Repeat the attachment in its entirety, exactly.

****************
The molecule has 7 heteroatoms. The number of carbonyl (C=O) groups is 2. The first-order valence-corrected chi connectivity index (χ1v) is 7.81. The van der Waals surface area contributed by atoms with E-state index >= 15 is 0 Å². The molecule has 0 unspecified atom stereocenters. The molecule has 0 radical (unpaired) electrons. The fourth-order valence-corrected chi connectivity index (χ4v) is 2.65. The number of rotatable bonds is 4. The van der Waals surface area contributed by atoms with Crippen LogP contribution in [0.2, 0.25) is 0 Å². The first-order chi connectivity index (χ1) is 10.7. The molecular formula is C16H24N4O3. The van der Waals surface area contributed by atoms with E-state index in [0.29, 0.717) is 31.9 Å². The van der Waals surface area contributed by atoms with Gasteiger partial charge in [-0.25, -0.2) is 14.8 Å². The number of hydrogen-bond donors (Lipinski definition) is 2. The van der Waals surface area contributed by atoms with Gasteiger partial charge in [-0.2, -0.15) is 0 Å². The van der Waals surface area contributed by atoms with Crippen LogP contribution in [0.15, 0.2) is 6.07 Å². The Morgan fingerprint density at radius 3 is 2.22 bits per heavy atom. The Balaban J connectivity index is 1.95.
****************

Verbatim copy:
The molecule has 7 heteroatoms. The number of carbonyl (C=O) groups is 2. The first-order valence-corrected chi connectivity index (χ1v) is 7.81. The van der Waals surface area contributed by atoms with E-state index >= 15 is 0 Å². The molecule has 0 unspecified atom stereocenters. The molecule has 0 radical (unpaired) electrons. The fourth-order valence-corrected chi connectivity index (χ4v) is 2.65. The number of rotatable bonds is 4. The van der Waals surface area contributed by atoms with Crippen LogP contribution in [0.2, 0.25) is 0 Å². The first-order chi connectivity index (χ1) is 10.7. The molecular formula is C16H24N4O3. The van der Waals surface area contributed by atoms with E-state index in [0.29, 0.717) is 31.9 Å². The van der Waals surface area contributed by atoms with Gasteiger partial charge in [-0.25, -0.2) is 14.8 Å². The number of hydrogen-bond donors (Lipinski definition) is 2. The van der Waals surface area contributed by atoms with Gasteiger partial charge in [-0.2, -0.15) is 0 Å². The van der Waals surface area contributed by atoms with Crippen LogP contribution in [0.15, 0.2) is 6.07 Å². The Morgan fingerprint density at radius 3 is 2.22 bits per heavy atom. The Balaban J connectivity index is 1.95.